As is often the case with concert performances, all of the elements are coming together at the last minute. With our concert tomorrow night, we will spend this afternoon doing a room run, fitting Mr. Alexander into the minimal staging we’ve worked out (and trying to remember it ourselves! We’ve only had one rehearsal for each act...). This evening we’ll caravan into DC for the Sitzprobe with the National Symphony at the Kennedy Center; I think our rehearsal might be on the stage, which will be all kinds of awesome. Tomorrow morning we’ll do a sound check; since the Filene Center is a large (huge) amphitheater, we’ll all be miked, which takes a little pressure off getting those low- and middle-voice passages out. I’m never worried about my high notes being heard! God bless formants... Then in the afternoon, we’ll have a “dress rehearsal,” which will mostly involved checking entrances and exits and who does what with which chairs. Then... showtime!
Needless to say, I won’t be singing every line at every rehearsal. Having a fresh voice for the show is most important, but there will be a few other times I’ll want to sing out. I’ll probably sing Glitter at both the room run and the Sitz; I’m very confident now that I “have it,” but it won’t hurt my confidence to get two more runs under my belt. The room run will also be my only chance to try my blocking in my (very tight and slinky) dress! Gotta make sure I can roll around on that row of chairs as melodramatically as I’d like...
Getting Glitter up to snuff - or, rather, up to my own very high standard - has been a process. For those of you who don’t know the aria, it is one of the more manic coloratura arias, building in frenzy and ending with a series of sustained high notes, climaxing at an e-flat. Now, I think you know how I feel about high notes that have “e” in the name... They have been my Great White Whale. I still don’t feel great about the e-natural, but I think I have tamed the e-flat! As long as I keep myself completely in the moment, singing and acting, I’m fine, but as soon as I step outside myself and start listening to the note, the tone quality changes. Less vibrant, less supported. Having B’s ears here has really helped, as I trust him to tell me the truth and to help me navigate through any issues. Each time I’ve sung the aria, I have felt more and more confident. I think it’s ready to go!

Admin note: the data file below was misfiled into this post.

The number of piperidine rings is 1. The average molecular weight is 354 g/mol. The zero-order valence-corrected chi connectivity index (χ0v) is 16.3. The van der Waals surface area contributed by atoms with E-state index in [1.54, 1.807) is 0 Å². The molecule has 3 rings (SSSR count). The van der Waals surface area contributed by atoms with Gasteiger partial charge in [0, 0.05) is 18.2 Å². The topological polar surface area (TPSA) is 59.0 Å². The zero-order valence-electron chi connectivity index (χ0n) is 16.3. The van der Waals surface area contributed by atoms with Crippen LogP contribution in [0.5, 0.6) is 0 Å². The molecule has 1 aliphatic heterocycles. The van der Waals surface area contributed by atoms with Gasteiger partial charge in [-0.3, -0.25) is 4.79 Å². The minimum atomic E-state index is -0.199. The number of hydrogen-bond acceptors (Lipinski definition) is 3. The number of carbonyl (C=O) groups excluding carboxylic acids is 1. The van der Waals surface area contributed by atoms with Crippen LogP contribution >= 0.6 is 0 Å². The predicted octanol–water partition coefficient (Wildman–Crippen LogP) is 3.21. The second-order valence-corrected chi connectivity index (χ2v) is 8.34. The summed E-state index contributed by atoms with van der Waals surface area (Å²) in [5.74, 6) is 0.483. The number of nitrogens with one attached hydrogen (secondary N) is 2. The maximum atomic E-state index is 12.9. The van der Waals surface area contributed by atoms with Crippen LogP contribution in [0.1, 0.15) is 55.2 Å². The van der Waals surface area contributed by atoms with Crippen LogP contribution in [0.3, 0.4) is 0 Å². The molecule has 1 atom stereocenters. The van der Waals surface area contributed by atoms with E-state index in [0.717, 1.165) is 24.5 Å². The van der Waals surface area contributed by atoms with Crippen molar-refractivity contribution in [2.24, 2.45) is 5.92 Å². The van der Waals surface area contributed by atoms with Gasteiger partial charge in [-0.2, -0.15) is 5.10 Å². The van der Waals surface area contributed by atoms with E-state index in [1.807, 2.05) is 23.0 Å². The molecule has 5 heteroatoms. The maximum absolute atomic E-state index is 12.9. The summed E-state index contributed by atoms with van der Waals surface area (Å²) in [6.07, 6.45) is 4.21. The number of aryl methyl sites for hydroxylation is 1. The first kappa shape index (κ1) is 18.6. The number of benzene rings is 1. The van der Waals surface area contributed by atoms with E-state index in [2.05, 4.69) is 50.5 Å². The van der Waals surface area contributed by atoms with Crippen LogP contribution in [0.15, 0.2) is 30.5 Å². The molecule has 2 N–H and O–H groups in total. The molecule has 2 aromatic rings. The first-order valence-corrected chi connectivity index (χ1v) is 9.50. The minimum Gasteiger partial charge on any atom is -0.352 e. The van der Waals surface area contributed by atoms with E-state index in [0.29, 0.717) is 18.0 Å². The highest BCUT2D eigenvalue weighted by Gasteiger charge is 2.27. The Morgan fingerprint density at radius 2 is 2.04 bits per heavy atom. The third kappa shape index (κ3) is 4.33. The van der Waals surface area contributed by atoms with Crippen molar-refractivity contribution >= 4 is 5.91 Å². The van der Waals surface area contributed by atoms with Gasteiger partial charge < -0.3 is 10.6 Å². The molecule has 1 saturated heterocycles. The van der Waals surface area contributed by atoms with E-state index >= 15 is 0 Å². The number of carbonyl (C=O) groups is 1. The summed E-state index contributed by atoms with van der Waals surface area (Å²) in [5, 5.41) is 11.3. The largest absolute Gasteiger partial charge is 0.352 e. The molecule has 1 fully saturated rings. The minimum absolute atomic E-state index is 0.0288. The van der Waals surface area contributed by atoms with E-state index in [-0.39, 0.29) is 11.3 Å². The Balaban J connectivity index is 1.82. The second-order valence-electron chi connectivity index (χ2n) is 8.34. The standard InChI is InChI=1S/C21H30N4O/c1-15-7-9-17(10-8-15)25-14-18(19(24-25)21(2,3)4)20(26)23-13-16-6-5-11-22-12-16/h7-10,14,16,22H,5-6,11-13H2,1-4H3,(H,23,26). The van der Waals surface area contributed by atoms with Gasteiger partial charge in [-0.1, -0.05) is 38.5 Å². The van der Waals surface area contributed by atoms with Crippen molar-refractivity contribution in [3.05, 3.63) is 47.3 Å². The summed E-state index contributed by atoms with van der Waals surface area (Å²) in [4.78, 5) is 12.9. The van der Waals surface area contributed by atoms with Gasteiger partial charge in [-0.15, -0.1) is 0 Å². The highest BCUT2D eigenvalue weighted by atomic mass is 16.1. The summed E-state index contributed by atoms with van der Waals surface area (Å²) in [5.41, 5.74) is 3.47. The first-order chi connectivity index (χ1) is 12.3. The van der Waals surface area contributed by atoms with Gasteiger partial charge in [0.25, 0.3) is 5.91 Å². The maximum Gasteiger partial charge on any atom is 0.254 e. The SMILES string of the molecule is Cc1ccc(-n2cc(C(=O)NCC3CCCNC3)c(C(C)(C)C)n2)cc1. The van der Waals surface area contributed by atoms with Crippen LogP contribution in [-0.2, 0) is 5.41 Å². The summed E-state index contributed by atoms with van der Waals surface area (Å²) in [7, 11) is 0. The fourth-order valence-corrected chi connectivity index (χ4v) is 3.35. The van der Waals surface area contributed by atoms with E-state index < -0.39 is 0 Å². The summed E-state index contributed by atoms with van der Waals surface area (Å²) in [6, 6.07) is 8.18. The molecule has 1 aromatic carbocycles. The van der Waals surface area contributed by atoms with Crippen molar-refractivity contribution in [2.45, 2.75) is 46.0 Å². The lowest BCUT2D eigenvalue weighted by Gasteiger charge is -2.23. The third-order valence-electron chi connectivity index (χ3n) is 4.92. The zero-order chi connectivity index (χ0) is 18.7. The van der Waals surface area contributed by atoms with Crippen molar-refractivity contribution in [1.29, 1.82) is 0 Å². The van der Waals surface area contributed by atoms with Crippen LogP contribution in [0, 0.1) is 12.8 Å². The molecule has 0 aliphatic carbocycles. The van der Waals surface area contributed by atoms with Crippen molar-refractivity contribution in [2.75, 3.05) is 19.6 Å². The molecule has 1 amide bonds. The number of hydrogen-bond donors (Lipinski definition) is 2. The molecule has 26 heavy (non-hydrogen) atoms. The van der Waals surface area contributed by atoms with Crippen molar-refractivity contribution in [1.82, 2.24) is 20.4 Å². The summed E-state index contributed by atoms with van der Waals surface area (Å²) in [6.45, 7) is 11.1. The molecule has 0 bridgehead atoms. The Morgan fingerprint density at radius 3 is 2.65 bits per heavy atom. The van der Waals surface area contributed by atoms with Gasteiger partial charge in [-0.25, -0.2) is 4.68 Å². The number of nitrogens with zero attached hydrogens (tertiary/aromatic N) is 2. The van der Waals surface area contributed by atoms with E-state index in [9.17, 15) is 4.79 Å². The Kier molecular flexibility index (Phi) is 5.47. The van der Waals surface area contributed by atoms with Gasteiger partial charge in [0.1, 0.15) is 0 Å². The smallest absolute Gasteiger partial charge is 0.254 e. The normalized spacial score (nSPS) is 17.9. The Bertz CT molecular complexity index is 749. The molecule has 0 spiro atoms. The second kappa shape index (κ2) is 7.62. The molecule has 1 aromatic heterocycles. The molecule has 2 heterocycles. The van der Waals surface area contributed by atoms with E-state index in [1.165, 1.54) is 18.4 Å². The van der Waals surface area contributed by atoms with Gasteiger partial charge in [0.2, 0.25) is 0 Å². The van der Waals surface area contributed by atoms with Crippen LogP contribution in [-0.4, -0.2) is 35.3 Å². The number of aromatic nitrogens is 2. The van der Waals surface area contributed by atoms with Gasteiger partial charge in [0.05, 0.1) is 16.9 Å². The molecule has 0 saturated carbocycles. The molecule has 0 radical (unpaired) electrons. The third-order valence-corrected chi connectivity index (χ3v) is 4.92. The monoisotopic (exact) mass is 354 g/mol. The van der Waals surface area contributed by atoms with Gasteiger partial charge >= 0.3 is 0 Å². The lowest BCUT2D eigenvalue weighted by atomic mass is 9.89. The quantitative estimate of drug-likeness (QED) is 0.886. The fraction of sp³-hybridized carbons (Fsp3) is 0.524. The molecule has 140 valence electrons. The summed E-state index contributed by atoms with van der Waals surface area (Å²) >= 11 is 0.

I was lucky enough to coach this with Erie Mills, who sang the role under Bernstein’s baton many times, and she had lots of helpful and encouraging things to share. The one I will be holding onto most strongly this weekend is this: let the orchestra convey the mania of the piece. They are going to be blasting at full steam, full of energy and excitement. All I have to do is ride the wave. If I can stay relatively calm, Cunegonde’s mania will definitely still come through in the brilliant mix of orchestration and singing. I don’t have to add any real hysteria to the mix!
Wish me luck, and pray that it doesn’t rain tomorrow!!